National Archives This is historical material “frozen in time”. The website is no longer updated and links to external websites and some internal pages may not work.

This year we celebrate National Park Week as the National Park Service begins its second century as a critical guardian of America’s Federal public lands.  During National Park Week, national parks across our country waive their entrance fees and welcome all explorers to experience, as past generations have, the history and splendor of our Nation’s treasures.

The national park system started with a painting.  In 1872, Thomas Moran painted The Grand Canyon of the Yellowstone, presented it to the Congress, and captivated countless Americans.  Inspired by Moran’s beautiful illustration and western explorers’ stories, photographs, and sketches, the Congress and President Ulysses S. Grant enacted the Yellowstone National Park Protection Act.  This law established Yellowstone as the world’s first national park and transformed how we protect many of our Nation’s landmarks.

Forty years later, President Theodore Roosevelt, known as the “Conservation President,” established Crater Lake, Oregon, as our fifth national park.  During his presidency, Roosevelt doubled the number of national parks, designating, in addition to Crater Lake:  Wind Cave, South Dakota; Sullys Hill, North Dakota; Mesa Verde, Colorado; and Platt, Oklahoma.  Given his instrumental role in expanding our national park system, it is fitting that his likeness endures at Mount Rushmore National Memorial.

Today, visitors from around the world travel to our Nation’s 59 national parks to climb snow-capped peaks, splash under majestic falls, rappel into the deepest canyons, and find peace in shaded forests.  Our parks routinely provide visitors with unforgettable, sometimes life-changing experiences.  From their unsurpassed beauty to their unmatched physical challenges, our parks capture the spirit of America’s pioneering history.  They symbolize our ongoing commitment to the preservation of our land and wildlife, and they set the conservation standard for the rest of the world.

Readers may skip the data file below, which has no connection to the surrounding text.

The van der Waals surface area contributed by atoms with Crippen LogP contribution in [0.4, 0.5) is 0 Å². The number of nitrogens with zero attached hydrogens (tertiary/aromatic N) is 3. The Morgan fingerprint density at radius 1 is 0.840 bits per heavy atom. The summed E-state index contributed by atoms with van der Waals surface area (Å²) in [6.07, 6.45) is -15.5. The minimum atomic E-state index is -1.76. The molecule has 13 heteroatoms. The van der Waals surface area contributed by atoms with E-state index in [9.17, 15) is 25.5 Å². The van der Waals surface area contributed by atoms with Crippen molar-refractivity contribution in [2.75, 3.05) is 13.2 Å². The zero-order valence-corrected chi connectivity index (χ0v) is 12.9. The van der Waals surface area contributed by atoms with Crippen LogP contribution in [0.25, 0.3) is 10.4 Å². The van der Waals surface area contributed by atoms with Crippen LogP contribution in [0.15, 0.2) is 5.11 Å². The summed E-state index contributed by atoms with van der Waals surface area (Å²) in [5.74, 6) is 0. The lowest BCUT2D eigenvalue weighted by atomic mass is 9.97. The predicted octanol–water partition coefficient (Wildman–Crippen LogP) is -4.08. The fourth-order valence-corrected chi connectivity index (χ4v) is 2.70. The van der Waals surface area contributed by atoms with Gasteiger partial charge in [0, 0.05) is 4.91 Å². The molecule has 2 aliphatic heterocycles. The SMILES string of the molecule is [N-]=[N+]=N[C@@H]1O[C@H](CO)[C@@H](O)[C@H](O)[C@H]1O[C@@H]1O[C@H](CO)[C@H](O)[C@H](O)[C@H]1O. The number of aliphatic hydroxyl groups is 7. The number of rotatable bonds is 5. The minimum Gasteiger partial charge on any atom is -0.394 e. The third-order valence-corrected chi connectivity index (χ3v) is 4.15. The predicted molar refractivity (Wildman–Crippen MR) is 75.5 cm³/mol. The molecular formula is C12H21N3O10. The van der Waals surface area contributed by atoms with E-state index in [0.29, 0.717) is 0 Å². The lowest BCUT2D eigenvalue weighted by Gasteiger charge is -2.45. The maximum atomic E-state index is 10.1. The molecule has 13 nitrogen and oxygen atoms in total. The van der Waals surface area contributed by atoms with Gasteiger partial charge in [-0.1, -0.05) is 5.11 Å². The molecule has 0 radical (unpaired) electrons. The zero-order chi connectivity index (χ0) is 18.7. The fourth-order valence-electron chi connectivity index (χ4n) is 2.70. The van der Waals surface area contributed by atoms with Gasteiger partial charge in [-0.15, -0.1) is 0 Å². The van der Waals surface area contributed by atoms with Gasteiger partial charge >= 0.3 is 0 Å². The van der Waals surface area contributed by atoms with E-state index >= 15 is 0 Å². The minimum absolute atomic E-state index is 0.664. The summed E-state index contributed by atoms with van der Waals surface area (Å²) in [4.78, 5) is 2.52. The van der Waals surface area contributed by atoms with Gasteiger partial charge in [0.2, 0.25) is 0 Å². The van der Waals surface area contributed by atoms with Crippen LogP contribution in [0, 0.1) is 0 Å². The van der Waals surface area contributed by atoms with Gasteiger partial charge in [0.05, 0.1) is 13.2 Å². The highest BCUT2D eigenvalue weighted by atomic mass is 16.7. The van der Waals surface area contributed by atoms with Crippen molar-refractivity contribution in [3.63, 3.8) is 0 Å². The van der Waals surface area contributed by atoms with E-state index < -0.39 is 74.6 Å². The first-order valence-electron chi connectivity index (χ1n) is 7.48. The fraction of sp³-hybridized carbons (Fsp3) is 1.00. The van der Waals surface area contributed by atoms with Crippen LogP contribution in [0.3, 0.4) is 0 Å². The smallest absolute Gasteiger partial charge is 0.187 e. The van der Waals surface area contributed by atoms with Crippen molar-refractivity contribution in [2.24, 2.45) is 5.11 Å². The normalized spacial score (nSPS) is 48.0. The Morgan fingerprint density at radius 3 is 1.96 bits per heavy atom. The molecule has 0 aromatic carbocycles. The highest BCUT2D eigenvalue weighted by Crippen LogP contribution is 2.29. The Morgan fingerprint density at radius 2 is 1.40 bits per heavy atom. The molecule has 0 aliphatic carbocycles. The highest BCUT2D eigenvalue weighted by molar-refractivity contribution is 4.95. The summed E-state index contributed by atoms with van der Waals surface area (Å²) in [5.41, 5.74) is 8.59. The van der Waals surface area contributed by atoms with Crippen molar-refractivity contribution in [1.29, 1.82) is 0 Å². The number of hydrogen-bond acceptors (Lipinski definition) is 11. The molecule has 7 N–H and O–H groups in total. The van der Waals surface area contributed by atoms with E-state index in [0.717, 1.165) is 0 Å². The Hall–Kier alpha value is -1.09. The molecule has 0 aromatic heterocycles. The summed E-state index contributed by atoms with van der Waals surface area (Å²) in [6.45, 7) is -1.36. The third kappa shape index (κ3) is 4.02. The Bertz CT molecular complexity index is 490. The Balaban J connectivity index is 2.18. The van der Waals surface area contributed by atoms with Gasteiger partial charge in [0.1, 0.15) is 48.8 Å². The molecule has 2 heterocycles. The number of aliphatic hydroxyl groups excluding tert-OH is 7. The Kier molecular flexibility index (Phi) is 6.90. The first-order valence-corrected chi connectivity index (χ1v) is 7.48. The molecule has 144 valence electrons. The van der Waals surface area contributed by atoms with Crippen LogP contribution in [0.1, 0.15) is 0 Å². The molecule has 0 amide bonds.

It is a priority of my Administration to protect these magnificent lands, and to ensure all Americans have access to our national parks, as well as to other National Park Service sites, throughout the next century.  For this reason, I chose to donate the first portion of my salary as President to the American Battlefield Protection Program, which the National Park Service uses to preserve significant American battlefields.  It is my hope that we will pass down these natural and historic sites to our children and grandchildren.

NOW, THEREFORE, I, DONALD J. TRUMP, President of the United States of America, by virtue of the authority vested in me by the Constitution and the laws of the United States, do hereby proclaim April 15 through April 23, 2017, as National Park Week.  I encourage all Americans to celebrate by visiting our national parks and learning more about the natural, cultural, and historical heritage that belongs to each and every citizen of the United States of America.

IN WITNESS WHEREOF, I have hereunto set my hand this fourteenth day of April, in the year of our Lord two thousand seventeen, and of the Independence of the United States of America the two hundred and forty-first.